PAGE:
Some do not want any change, and will do exactly the same things every day without change—such as what they eat, when they eat, getting dressed, brushing their teeth, or going to school—and may even get upset if any change takes place to this. They may also be interested in strange things and may spend all of their time learning about their interest.

What is the cause of Autism and is it treatable?

There is no concrete scientific documentation that states where and when autism came to be or a cure for it. However it is said that autism runs in families (genetically) but can have other factors such as environmental play a huge role. Since autism runs a spectrum a child can be placed any where on it and treatment for the children will differ. However, treatment usually falls in 4 different categories which are: First, behavioral working with speech and/or behavioral therapies that focus on the child’s social skills, sensory, and other areas). Second, medical or dietary  which requires working closely with parents if it dietary and at times might including get a nutritionist. Also, mediations can assist children in everyday activity such as focusing on a task but wont cure then. Third, is alternative therapy such as  musical instrument or playing them or art work. Last, occupational therapist or physical therapist if child has physical disability or needs help in everyday life task. Depending on the child’s need he can get treatment from one of the categories or all of the categories.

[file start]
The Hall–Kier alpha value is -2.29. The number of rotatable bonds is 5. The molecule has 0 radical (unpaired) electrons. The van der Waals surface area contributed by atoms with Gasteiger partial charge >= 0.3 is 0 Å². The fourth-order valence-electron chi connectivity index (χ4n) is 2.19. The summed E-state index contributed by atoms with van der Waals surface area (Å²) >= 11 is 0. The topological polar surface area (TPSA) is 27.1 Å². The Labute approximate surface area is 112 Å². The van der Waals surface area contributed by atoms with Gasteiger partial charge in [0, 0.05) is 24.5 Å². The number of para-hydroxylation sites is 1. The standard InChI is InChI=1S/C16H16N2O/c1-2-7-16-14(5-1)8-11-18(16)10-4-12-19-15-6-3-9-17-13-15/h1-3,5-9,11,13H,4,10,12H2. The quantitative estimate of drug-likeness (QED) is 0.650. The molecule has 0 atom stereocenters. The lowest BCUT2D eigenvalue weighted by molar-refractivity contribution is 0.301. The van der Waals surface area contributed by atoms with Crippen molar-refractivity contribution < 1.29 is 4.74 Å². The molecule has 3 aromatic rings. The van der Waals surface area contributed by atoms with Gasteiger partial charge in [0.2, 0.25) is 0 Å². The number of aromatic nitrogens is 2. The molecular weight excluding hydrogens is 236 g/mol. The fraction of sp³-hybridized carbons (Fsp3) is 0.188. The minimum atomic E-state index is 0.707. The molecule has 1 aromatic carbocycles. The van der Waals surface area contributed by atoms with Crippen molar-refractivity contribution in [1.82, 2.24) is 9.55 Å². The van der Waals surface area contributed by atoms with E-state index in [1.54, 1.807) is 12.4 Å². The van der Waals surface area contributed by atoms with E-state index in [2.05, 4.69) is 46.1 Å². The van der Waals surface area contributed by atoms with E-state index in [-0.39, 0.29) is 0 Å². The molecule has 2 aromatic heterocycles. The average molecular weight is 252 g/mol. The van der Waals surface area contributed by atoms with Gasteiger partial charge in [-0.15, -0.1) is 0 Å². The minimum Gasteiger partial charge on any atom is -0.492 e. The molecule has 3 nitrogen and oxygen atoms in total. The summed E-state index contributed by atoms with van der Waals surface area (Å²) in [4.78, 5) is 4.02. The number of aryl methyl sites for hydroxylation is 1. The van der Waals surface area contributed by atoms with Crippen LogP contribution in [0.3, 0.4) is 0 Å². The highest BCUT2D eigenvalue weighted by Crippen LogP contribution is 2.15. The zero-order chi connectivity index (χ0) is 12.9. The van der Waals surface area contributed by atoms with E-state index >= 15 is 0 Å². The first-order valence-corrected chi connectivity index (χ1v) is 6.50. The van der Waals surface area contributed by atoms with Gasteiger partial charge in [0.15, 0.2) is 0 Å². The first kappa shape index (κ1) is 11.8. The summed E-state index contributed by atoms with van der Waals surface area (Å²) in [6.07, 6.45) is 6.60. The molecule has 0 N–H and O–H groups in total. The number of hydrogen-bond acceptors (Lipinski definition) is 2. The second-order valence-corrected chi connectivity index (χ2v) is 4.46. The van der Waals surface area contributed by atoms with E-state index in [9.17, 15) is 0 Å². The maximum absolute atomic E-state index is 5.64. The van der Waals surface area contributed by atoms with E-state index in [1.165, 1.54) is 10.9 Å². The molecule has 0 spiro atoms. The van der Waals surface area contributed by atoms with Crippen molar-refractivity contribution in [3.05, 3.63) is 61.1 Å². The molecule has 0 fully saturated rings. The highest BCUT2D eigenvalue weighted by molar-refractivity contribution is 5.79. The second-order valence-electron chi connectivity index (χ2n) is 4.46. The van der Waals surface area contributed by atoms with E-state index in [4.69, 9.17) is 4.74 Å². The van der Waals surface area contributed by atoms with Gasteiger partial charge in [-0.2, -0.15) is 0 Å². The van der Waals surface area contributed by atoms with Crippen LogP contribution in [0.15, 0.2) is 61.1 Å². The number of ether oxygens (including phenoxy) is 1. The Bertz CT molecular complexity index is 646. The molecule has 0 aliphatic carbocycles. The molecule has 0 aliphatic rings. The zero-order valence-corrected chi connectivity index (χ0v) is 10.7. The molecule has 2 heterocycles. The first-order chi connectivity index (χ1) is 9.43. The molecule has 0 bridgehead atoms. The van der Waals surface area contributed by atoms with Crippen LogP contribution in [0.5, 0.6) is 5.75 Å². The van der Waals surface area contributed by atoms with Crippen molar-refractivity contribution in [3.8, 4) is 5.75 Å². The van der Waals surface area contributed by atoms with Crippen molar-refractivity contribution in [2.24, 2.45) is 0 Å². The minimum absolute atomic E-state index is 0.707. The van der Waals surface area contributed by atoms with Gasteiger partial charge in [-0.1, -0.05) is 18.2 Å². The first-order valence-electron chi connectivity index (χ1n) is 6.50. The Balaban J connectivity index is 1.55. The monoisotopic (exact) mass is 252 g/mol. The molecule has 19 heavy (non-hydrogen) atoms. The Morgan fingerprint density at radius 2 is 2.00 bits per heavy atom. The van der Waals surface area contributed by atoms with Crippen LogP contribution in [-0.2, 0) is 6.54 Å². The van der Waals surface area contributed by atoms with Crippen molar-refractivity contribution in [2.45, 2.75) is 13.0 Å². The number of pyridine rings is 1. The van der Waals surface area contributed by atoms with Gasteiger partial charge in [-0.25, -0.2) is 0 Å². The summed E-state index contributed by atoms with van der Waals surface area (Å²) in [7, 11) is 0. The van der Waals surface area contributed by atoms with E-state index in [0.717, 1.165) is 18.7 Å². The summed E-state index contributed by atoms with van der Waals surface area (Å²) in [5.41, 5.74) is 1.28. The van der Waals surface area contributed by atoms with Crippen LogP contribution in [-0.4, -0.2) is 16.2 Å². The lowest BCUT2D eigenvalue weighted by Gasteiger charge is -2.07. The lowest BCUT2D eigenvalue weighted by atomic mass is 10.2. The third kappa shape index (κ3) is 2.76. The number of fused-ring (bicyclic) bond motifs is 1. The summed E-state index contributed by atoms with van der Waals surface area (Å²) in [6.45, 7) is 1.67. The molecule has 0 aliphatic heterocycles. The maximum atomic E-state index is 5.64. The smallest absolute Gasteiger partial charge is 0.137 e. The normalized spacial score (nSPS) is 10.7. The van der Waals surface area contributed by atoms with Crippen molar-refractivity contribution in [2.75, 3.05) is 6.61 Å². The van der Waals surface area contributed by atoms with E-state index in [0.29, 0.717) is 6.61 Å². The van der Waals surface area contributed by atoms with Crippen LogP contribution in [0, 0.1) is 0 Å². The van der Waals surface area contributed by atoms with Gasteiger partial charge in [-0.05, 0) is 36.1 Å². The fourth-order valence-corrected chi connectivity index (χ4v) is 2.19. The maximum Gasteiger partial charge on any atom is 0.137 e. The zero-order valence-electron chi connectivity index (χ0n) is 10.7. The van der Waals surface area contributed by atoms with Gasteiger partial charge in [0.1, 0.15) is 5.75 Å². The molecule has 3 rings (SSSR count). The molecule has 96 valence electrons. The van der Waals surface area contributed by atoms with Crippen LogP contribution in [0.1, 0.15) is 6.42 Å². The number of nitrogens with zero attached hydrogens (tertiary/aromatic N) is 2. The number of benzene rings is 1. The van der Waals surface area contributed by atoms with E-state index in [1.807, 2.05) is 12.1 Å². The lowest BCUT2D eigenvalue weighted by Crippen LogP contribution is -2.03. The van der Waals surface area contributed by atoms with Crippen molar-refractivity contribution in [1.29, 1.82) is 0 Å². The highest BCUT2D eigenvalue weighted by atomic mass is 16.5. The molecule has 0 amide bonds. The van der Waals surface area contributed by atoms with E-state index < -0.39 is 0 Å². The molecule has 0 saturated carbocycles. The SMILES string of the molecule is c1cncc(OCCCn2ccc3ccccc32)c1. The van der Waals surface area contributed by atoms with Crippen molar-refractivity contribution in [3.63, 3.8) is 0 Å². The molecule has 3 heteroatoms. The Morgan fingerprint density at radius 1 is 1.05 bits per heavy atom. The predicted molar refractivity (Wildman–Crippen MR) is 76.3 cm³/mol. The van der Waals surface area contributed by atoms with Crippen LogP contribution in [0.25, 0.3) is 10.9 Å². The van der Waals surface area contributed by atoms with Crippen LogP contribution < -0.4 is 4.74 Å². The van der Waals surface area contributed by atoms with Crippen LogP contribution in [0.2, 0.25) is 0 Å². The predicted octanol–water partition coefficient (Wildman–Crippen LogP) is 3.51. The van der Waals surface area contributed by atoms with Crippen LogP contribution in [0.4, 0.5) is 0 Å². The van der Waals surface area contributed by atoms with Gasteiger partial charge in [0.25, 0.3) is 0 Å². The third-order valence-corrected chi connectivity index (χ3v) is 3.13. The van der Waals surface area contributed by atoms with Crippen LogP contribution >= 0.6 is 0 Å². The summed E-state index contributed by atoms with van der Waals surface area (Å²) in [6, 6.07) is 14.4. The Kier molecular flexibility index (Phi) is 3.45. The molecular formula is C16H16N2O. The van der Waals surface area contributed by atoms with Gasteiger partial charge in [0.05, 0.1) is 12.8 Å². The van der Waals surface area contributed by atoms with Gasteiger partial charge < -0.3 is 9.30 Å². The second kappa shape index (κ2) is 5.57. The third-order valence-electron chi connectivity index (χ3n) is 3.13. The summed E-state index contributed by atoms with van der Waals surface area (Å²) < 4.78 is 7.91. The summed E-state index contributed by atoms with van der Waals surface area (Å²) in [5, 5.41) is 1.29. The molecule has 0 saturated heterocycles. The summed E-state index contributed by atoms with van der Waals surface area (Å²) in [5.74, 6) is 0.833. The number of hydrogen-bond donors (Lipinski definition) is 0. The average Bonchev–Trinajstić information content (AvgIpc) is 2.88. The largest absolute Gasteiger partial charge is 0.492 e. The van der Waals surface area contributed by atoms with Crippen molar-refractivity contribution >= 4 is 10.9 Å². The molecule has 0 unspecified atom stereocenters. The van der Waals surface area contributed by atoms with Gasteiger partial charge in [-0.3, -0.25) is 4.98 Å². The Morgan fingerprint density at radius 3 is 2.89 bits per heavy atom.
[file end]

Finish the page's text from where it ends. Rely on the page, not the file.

History[change | change source]

The term/word autism “comes from the Greek word “autos”, meaning “self.” The term describes conditions in which a person is removed from social interaction—hense, an isolated self” (Dan Brennam, page 1)[3]